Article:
Scan engine 222 is arranged to provide a scanned light beam to a target object in a field-of-view such as, for example, a 2D barcode. Photo detection block 220 is arranged to receive reflected light 205 from the field-of-view and provide one or more electrical signals to controller block 212. Controller block 212 is arranged to provide one or more electrical signals to scan engine 222 to control scanning operations, and also arranged to process electrical signals that are received from photo detection block 220, where the electrical signals are associated with light that is reflected from the target object in the field-of-view. Controller block 212 may also be arranged to communicate with other devices (not shown) through optional I/O block 218.

Scan engine 222 includes a light source 206, which may for example be a laser, and a beam scanner 208, which may for example be a MEMS scanner. Scan engine 222 is arranged to provide the scanned light beam 209 to a field-of-view. In some cases, scan engine 222 may include physically disparate components. For example light 207 from light source 206 may be coupled through an optical fiber from a proximal location such as a control console to a distal location such as an endoscope imaging tip; where beam scanner 208 is located at the distal imaging tip. Alternatively scanned beam 209 may be coupled to the field-of-view remotely, such as through a bundle of optical fibers. In some cases, scan engines such as scan engine 222 are constructed to include an integrated detection block 220, integrated drivers 219 and 221, and/or an integrated microprocessor.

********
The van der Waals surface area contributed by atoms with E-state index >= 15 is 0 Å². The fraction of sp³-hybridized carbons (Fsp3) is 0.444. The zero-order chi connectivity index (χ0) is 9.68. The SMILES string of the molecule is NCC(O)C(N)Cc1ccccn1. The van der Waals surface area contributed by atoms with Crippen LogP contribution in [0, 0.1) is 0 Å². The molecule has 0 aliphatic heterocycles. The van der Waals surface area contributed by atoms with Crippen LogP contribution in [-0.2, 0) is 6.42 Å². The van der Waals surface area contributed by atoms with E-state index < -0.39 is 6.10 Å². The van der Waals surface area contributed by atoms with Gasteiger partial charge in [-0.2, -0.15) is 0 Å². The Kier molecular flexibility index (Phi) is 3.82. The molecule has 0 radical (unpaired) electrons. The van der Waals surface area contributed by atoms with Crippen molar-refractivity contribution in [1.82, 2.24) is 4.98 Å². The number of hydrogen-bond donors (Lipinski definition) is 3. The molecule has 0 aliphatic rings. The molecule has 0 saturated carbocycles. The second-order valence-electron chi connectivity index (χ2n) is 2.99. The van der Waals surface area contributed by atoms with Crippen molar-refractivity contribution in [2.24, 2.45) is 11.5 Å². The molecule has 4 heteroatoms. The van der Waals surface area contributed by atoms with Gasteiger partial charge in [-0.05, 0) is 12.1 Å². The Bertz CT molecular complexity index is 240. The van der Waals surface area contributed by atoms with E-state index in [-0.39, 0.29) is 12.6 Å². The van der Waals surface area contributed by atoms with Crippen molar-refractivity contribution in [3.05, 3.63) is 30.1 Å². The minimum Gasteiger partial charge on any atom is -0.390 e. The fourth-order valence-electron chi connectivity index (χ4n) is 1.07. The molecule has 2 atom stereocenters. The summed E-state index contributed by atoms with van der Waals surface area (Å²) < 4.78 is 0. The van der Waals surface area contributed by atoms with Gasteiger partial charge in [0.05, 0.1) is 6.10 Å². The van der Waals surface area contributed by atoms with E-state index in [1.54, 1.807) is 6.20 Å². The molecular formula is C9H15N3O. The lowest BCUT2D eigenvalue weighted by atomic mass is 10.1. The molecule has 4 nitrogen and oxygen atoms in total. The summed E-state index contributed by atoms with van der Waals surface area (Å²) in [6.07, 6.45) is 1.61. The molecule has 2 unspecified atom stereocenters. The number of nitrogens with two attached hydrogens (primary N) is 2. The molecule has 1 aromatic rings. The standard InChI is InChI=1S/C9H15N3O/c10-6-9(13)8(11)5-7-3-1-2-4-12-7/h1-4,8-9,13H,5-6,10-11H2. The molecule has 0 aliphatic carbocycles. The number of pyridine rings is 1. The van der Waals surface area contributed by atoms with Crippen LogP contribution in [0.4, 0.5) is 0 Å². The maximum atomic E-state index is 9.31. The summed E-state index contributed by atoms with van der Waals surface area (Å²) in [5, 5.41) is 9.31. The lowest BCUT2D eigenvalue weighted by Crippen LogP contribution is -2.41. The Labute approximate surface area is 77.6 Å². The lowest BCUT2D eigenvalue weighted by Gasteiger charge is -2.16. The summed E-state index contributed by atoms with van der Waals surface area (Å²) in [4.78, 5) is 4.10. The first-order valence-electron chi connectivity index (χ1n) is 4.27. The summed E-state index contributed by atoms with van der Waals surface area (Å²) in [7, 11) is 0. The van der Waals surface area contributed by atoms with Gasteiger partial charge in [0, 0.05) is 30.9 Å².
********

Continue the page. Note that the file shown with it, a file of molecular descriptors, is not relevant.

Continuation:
In one embodiment, light source 206 may be a laser diode. Alternatively, light source 206 may include a plurality of light sources such as a plurality of laser diodes. The light beam from the laser diode is coupled to beam scanner 208, which is configured to provide a scanning beam 209 across the field-of-view. Beam scanner 208 may be a mechanically oscillated mirror or an array of mirrors 208 such that the light beam scans the target object with scanned beam 209 along at least one axis to produce a one dimensional (1D) field-of-view. In a 2D barcode application, for example, the scanning beam 209 may be scanned along multiple axes. Often, it has been found advantageous to arrange two axes substantially orthogonal to one another, such as a horizontal axis and a vertical axis.